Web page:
You speak as if a radio station was a stand alone entity with the owner sitting in a back office and stopping by to chat with the DJ. That’s about 30 years in the past now. Most media in America is controlled by a very small group of people who’s “business decisions” often, and I think it is true in this case, are an extension of their political agendas.

    The first amendment is diminished if we are all free to voice our opinions, but access to the media which is able to disseminate them is restricted.

  9. anjin-san
    I hate to gang up on anyone, but your post does appear to present the opinion that you are confused about the difference between Big Media and Big Gov’t.

    And the constitution does happen to say that your rights to free expression end where mine begin.
    If I don’t want to listen the Dixie Chick drivel – guess what – I don’t have to. That also includes inane commentaries by AlGore and Chillary and any other RepubliCrat or Demublican.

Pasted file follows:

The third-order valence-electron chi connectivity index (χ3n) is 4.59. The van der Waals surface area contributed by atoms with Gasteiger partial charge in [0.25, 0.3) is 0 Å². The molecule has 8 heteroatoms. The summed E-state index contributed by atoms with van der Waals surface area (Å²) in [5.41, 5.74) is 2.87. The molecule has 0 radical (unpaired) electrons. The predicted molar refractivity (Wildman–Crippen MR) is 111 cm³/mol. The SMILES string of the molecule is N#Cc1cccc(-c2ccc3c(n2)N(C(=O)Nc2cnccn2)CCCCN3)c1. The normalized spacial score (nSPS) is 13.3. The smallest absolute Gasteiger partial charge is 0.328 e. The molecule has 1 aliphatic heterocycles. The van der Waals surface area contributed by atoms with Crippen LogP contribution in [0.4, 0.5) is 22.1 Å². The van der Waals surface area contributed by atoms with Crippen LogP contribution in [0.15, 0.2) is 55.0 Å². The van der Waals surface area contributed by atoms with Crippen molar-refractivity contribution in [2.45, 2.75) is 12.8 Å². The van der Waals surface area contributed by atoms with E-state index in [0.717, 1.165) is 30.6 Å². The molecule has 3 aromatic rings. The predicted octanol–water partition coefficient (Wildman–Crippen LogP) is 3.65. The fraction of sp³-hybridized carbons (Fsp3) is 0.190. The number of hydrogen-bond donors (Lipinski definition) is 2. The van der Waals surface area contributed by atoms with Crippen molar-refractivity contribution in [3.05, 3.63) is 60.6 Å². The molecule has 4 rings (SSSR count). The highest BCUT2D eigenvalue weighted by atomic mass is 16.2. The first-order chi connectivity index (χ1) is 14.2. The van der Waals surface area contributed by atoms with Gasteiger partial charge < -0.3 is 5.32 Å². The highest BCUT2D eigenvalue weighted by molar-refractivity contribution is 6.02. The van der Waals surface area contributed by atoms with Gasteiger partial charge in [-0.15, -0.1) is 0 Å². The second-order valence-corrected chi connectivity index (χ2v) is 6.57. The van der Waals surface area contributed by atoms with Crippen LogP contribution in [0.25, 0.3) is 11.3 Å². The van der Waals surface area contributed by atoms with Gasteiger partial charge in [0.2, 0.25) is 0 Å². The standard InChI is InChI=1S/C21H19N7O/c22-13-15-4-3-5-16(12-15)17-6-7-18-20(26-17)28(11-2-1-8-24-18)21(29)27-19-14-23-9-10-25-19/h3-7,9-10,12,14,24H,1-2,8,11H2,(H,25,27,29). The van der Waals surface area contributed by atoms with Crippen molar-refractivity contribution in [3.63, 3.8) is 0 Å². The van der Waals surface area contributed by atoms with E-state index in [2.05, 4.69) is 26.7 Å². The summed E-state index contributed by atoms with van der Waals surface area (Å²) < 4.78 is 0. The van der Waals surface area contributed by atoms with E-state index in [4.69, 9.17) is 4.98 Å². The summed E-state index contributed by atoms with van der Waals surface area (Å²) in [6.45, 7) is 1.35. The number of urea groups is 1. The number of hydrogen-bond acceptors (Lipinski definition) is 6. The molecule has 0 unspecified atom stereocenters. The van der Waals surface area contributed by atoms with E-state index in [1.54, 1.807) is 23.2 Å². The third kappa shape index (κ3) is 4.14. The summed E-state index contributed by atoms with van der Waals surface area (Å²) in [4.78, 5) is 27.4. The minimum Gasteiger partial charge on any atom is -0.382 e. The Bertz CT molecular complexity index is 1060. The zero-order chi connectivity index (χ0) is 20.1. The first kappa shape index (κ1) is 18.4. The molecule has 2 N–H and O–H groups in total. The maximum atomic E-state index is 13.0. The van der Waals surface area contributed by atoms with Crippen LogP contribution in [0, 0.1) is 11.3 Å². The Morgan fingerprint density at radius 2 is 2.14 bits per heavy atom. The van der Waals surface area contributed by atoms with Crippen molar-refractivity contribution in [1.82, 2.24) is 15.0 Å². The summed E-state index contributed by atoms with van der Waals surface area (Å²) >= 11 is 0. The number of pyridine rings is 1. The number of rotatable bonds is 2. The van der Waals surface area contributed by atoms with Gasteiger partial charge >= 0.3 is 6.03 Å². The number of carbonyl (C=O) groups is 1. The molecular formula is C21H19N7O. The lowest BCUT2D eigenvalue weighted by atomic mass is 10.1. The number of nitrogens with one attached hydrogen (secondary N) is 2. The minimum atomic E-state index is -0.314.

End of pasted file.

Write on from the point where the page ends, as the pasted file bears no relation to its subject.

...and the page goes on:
10. BWE says:

    No, you don’t have to listen, the stations don’t have to play and the local store doesn’t have to sell coke if it doesn’t want to. But the dj couldn’t play dixie chicks even if he wanted to, his audience wanted him to and his station manager wanted him to to increase listenership. Because the ownership made the decision in spite of market forces. This was only possible because of corporate hegemony.The absense of competing stations due, in large part to the fcc rulings allowing more ownership in individual markets, only assures that, because of one or two ceos’ political position, no one will hear them. When McDonalds decides not to sell Coke, it’s a lot different than when the corner stop and rob decides not to sell it. And it would get a different reaction too.